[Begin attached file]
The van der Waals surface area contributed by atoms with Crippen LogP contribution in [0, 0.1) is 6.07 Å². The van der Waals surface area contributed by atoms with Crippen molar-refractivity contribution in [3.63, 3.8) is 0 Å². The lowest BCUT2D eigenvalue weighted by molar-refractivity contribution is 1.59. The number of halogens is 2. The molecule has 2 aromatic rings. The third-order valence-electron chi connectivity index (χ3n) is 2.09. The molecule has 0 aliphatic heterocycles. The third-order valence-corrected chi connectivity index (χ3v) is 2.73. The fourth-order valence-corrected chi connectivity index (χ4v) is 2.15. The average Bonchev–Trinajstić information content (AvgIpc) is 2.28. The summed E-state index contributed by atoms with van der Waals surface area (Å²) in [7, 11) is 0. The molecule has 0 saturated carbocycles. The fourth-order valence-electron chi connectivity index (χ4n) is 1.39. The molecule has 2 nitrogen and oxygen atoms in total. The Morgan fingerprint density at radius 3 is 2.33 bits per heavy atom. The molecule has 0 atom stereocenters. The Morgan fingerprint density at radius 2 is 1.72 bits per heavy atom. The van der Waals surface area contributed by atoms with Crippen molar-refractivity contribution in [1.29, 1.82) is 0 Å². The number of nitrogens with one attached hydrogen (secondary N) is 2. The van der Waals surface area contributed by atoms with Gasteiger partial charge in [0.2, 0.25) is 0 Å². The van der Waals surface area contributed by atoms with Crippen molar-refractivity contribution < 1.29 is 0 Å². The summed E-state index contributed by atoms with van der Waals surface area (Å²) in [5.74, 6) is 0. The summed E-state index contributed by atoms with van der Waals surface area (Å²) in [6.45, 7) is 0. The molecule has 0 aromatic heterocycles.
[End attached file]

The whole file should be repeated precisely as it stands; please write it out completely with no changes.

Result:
The van der Waals surface area contributed by atoms with Crippen LogP contribution in [0, 0.1) is 6.07 Å². The van der Waals surface area contributed by atoms with Crippen molar-refractivity contribution in [3.63, 3.8) is 0 Å². The lowest BCUT2D eigenvalue weighted by molar-refractivity contribution is 1.59. The number of halogens is 2. The molecule has 2 aromatic rings. The third-order valence-electron chi connectivity index (χ3n) is 2.09. The molecule has 0 aliphatic heterocycles. The third-order valence-corrected chi connectivity index (χ3v) is 2.73. The fourth-order valence-corrected chi connectivity index (χ4v) is 2.15. The average Bonchev–Trinajstić information content (AvgIpc) is 2.28. The summed E-state index contributed by atoms with van der Waals surface area (Å²) in [7, 11) is 0. The molecule has 0 saturated carbocycles. The fourth-order valence-electron chi connectivity index (χ4n) is 1.39. The molecule has 2 nitrogen and oxygen atoms in total. The Morgan fingerprint density at radius 3 is 2.33 bits per heavy atom. The molecule has 0 atom stereocenters. The Morgan fingerprint density at radius 2 is 1.72 bits per heavy atom. The van der Waals surface area contributed by atoms with Crippen molar-refractivity contribution in [1.29, 1.82) is 0 Å². The number of nitrogens with one attached hydrogen (secondary N) is 2. The van der Waals surface area contributed by atoms with Gasteiger partial charge in [0.2, 0.25) is 0 Å². The van der Waals surface area contributed by atoms with Crippen molar-refractivity contribution < 1.29 is 0 Å². The summed E-state index contributed by atoms with van der Waals surface area (Å²) in [5.74, 6) is 0. The summed E-state index contributed by atoms with van der Waals surface area (Å²) in [6.45, 7) is 0. The molecule has 0 aromatic heterocycles.